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No History Here - 95%

Twisted_Psychology, April 14th, 2012

Despite being one of the top bands in the American power metal scene, Jag Panzer has had its share of ups and downs in its 30-year history. While they reached an early peak with 1984's Ample Destruction, they never quite broke through on a commercial level and didn't reach a level of consistency until the late '90s. This particular release is their ninth studio album and their first since Casting the Stones came out in 2004. In addition, this is also the first album to feature lead guitarist Christian Lasegue since the Chain of Command sessions due to the departure of Chris Broderick, who is now Megadeth's latest gunslinger.

For the most part, the album's sound goes along with the band's expected style and never feels too far removed from the band's past works. The guitars are uplifting, the vocals are commanding, the production has that distinctly clean but dry touch, and touches of violins and other string instruments are incorporated to great effect.

Yet at the same time, the music appears to be heavier and more aggressive than the band's standard mid-tempo fare. Nothing is as gritty or savage as their earliest songs, but the added energy really breathes a lot into the songs at hand. In addition, the album also seems to have a more symphonic flavor than before. Past songs certainly had their theatrical moments, but they rarely sounded this epic. This style can best be seen in the dark piano segments that bookend "Burn" and the structure on "The Book of Kells."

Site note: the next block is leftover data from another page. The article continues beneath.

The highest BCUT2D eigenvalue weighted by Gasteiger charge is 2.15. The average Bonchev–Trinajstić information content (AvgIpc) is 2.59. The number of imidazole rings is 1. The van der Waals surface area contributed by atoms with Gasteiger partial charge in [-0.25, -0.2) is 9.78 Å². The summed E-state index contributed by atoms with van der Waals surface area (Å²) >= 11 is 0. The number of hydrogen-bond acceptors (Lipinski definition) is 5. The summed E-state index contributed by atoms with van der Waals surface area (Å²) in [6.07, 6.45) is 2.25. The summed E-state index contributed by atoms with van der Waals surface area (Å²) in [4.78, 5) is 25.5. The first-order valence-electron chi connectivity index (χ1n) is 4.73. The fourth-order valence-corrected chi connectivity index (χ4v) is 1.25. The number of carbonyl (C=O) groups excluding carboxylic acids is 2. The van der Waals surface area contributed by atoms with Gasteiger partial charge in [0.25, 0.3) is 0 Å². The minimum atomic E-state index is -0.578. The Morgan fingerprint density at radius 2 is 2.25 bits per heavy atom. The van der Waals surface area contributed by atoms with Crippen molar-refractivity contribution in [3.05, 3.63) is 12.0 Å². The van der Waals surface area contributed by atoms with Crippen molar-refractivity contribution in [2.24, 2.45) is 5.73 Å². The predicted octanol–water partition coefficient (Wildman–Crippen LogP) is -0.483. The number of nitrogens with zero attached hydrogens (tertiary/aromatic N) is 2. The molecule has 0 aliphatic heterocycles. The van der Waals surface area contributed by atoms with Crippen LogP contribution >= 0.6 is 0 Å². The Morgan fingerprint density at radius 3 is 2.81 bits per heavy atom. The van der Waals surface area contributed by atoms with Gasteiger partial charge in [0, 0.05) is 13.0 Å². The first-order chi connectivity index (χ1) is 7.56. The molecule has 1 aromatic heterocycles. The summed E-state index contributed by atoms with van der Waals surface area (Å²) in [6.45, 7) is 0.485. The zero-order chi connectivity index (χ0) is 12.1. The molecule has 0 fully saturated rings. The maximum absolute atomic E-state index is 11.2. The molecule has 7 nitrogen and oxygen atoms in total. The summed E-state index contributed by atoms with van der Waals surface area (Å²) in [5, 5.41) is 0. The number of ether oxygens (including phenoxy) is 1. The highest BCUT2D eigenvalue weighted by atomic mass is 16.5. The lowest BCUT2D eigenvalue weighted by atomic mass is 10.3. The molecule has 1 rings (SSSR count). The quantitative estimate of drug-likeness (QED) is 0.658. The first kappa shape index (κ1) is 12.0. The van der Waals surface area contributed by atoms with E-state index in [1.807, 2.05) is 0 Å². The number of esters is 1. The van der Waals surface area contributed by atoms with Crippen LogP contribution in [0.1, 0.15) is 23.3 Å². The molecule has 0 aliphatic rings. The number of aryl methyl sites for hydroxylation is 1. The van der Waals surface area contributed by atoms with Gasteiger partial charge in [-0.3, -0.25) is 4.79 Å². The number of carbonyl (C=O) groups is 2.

The band's performance is also great and may be their most energetic in ages. While bassist John Tetley still doesn't seem to stand out very much, Rikard Stjernquist's drumming is more intense than before and is at its strongest on the faster tracks, such as the opening "Condemned to Fight." As expected, the twin guitars are solid and dish out some aggressive riffs while retaining the clean feel, and vocalist Harry Conklin refuses to show his age as he goes from forceful bellows to softer segments at a whim.

With the album mostly going between heavier and more symphonic sounds, it's not too surprising to see that most songs tend to jump between these two styles. Fortunately, these sides are fairly balanced as one doesn't necessarily overpower the other. In fact, the best songs seem to be the ones that manage to combine both of these elements. Despite its rather generic title, "Burn" is probably the best song on here due to its piano segments, frantic vocals during the verses, and powerful chorus. In addition, "Let It Out" manages to serve as an energetic anthem and "Bringing On The End" features a strong mid-tempo riff and interesting vocal contrasts during the chorus. There are also a couple songs on here that manage to stand out more. While "Cycles" is a faster track, it stands out due to its modern tinges and "Union " is a mid-tempo anthem in the vein of classic Judas Priest.

Overall, this is definitely a strong album that actually manages to be even better than I initially expected it to be. While it isn't too different from any of the other albums that the band has put out since their reformation, its energy and songwriting prowess urges me to recommend it to anyone that hasn't been impressed by the band's last few efforts. It may not necessarily be another Ample Destruction but it is a surprisingly satisfying release that I would heartily recommend to any power metal fan.

Current Album Highlights
* "Condemned to Fight"
* "Bringing On The End"
* "Cycles"
* "Let It Out"
* "Burn"

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